Beethoven: Missa solemnis
The composition of the Missa Solemnis stretched from the spring of 1819 (possibly even from late 1818) to the middle of 1823. The work received its first performance on 18 April 1824, in St. Petersburg, under the auspices of Prince Nikolai Galitzin (who commissioned three of Beethoven’s last string quartets). Billed as “Three Grand Hymns,” three movements of the Missa Solemnis — the Kyrie, Credo, and Agnus Dei, but with texts sung in German — were performed in Vienna on 7 May 1824, on the same concert that included the premiere of Beethoven’s Ninth Symphony.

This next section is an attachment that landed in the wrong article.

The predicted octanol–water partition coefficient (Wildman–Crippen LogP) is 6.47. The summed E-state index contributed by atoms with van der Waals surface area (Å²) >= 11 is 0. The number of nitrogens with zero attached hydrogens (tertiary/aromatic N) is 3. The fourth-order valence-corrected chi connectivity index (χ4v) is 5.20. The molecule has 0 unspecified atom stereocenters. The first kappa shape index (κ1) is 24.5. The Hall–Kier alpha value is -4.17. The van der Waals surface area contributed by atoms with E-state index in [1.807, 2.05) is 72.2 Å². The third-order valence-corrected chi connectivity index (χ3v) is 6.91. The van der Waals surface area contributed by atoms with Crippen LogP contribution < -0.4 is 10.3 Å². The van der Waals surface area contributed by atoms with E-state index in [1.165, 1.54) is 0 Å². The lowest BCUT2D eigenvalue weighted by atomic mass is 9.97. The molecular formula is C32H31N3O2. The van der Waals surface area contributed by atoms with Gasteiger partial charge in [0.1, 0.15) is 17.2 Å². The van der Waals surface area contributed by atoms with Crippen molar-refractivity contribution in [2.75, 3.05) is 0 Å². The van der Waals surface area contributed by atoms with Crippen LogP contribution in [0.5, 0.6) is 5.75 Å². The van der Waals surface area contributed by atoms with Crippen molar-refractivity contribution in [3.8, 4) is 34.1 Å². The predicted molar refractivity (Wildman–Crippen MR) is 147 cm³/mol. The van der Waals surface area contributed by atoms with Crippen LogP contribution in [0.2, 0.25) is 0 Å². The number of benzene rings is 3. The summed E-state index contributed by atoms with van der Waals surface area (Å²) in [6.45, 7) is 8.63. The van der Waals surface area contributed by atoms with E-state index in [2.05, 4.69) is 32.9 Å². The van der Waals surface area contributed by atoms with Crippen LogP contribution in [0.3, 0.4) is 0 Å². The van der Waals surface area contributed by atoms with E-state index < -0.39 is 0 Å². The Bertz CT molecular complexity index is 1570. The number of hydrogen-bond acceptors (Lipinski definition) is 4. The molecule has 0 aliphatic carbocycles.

Beethoven regarded the Missa solemnis as his crowning achievement, a personal expression on the brotherhood of mankind and the fragility of peace. It remains an Everest in the choral repertory, demanding both passion and intensity from its singers, while also containing some of Beethoven's most sublime music, not least its opening Kyrie. Internationally known for his Beethoven interpretations, former Principal Conductor Bernard Haitink joins the CSO for this profound work.
Chicago Symphony Orchestra
Bernard Haitink, conductor
Erin Wall, soprano
Bernarda Fink, mezzo-soprano
Chicago Symphony Orchestra Website
Detailed schedule information: